Non-compliant health plans OK to be extended
WINCHESTER — Virginia’s two U.S. senators Thursday praised the decision of the State Corporation Commission’s Bureau of Insurance to allow insurance carriers to extend coverage of existing plans for businesses and individuals that would’ve been canceled under the Affordable Care Act.
Following outrage over the news that millions of Americans were seeing their individual health plans canceled because they didn’t meet ACA requirements, President Barack Obama encouraged insurance companies to go ahead and renew those policies.
In a Nov. 15 letter to SCC Insurance Commissioner Jacqueline Cunningham, Democratic Senators Mark Warner and Tim Kaine urged her to allow previously canceled plans to be renewed for customers who want them.
It says their offices had been contacted by many constituents whose individual or small group plans were canceled.
“While the availability of new insurance coverage that includes important consumer protections and premium subsidies are available through Virginia’s Federally Facilitated Marketplace starting Jan. 1, some of these consumers may be unlikely to purchase new coverage for next year on the Marketplace and would like to keep their current plans,” the letter says.
Obama’s suggestion was reviewed by the SCC’s Bureau of Insurance, according to an SCC news release. It says it would allow some non-ACA complaint insurance plans to remain in effect as late as Oct. 1, 2015.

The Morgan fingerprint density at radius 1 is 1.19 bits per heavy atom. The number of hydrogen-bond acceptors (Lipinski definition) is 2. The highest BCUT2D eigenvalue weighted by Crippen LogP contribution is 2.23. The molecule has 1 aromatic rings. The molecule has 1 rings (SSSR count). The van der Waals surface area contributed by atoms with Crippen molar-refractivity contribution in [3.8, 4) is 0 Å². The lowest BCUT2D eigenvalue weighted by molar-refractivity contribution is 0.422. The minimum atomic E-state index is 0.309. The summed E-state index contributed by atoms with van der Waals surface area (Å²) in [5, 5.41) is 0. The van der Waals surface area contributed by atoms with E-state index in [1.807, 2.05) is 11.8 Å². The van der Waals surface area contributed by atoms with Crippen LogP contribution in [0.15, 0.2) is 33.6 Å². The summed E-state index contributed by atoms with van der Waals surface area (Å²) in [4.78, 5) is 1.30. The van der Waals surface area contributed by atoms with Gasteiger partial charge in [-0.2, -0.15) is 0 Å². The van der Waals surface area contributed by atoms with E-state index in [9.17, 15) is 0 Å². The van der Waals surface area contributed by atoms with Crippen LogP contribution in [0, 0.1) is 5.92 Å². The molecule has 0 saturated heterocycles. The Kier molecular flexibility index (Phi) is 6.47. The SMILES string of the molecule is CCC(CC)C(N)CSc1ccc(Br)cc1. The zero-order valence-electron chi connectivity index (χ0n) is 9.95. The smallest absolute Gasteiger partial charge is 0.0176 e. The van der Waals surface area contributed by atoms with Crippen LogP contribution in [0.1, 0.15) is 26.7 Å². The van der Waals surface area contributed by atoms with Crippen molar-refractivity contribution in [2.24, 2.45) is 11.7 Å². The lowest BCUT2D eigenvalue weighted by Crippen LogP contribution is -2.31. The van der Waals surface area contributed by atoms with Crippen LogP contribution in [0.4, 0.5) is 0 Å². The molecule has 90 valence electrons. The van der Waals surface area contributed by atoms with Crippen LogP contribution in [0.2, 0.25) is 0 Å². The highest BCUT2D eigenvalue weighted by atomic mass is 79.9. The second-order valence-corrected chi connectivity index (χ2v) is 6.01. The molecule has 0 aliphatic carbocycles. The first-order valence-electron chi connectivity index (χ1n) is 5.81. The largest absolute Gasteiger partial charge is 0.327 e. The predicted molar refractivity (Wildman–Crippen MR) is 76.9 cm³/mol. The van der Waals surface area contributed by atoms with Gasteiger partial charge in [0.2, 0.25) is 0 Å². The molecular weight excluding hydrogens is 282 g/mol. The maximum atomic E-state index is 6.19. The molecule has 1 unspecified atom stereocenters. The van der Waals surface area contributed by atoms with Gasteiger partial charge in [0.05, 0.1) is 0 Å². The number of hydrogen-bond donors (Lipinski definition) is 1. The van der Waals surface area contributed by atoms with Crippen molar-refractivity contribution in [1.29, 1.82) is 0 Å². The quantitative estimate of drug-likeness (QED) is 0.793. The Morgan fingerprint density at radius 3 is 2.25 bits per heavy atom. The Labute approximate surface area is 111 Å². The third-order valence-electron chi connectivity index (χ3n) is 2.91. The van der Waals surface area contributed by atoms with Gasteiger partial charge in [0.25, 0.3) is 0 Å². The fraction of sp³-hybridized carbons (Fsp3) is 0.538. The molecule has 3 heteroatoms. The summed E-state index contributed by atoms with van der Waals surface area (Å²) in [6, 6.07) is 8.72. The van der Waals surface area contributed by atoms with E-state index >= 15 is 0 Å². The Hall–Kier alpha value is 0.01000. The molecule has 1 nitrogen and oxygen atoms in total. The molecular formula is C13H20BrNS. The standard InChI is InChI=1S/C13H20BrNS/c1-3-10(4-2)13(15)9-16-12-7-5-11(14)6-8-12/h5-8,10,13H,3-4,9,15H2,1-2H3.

“Upon an analysis of Virginia state insurance laws which incorporated the provisions of the ACA ... it is unclear whether the Bureau has the authority under Virginia law to implement the President’s recommendation,” the release says.
“What is clear is that Virginia insurance law does permit the Bureau of Insurance to allow carriers to offer early renewal of existing insurance plans in the individual and small business group markets so that policyholders may continue existing coverage into 2014.”
The bureau urges insurance carriers to offer the coverage through the end of next year.
In a joint statement on Thursday, Kaine and Warner called the SCC’s determination “welcome news.”
“This action will help smooth the transition to the new system,” the statement says. “We remain committed to working together to see that the implementation of the Affordable Care Act works more effectively for Virginia families, small businesses and employers.”
Spokesmen for the senators said they were unavailable for comment on Thursday.
— Contact Sally Voth at firstname.lastname@example.org